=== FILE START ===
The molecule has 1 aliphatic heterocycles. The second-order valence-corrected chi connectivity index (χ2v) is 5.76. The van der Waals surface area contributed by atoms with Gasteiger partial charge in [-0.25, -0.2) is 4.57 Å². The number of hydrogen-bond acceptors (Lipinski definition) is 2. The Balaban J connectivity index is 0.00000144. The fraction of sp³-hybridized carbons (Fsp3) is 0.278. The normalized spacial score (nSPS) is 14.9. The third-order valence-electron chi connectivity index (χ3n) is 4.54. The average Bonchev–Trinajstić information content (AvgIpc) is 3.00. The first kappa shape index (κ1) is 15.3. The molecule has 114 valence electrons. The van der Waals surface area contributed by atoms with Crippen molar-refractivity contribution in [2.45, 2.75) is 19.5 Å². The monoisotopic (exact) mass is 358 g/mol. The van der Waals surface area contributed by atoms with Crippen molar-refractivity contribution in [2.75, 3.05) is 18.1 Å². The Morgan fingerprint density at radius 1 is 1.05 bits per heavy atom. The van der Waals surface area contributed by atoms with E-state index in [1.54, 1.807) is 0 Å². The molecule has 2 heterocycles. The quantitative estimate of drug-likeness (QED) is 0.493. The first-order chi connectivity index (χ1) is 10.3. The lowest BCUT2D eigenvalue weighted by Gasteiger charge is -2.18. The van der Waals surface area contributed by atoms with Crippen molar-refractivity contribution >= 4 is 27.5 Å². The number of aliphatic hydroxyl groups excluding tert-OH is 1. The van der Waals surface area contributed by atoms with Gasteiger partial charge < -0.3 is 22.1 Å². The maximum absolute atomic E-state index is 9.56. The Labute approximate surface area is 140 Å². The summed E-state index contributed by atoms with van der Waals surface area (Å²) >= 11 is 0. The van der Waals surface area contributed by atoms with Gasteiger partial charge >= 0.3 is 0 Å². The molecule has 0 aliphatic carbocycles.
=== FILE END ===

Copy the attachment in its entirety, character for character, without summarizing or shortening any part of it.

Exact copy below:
The molecule has 1 aliphatic heterocycles. The second-order valence-corrected chi connectivity index (χ2v) is 5.76. The van der Waals surface area contributed by atoms with Gasteiger partial charge in [-0.25, -0.2) is 4.57 Å². The number of hydrogen-bond acceptors (Lipinski definition) is 2. The Balaban J connectivity index is 0.00000144. The fraction of sp³-hybridized carbons (Fsp3) is 0.278. The normalized spacial score (nSPS) is 14.9. The third-order valence-electron chi connectivity index (χ3n) is 4.54. The average Bonchev–Trinajstić information content (AvgIpc) is 3.00. The first kappa shape index (κ1) is 15.3. The molecule has 114 valence electrons. The van der Waals surface area contributed by atoms with Crippen molar-refractivity contribution in [2.45, 2.75) is 19.5 Å². The monoisotopic (exact) mass is 358 g/mol. The van der Waals surface area contributed by atoms with Crippen molar-refractivity contribution in [2.75, 3.05) is 18.1 Å². The Morgan fingerprint density at radius 1 is 1.05 bits per heavy atom. The van der Waals surface area contributed by atoms with E-state index in [1.54, 1.807) is 0 Å². The molecule has 2 heterocycles. The quantitative estimate of drug-likeness (QED) is 0.493. The first-order chi connectivity index (χ1) is 10.3. The lowest BCUT2D eigenvalue weighted by Gasteiger charge is -2.18. The van der Waals surface area contributed by atoms with Crippen molar-refractivity contribution >= 4 is 27.5 Å². The number of aliphatic hydroxyl groups excluding tert-OH is 1. The van der Waals surface area contributed by atoms with Gasteiger partial charge < -0.3 is 22.1 Å². The maximum absolute atomic E-state index is 9.56. The Labute approximate surface area is 140 Å². The summed E-state index contributed by atoms with van der Waals surface area (Å²) >= 11 is 0. The van der Waals surface area contributed by atoms with Gasteiger partial charge >= 0.3 is 0 Å². The molecule has 0 aliphatic carbocycles.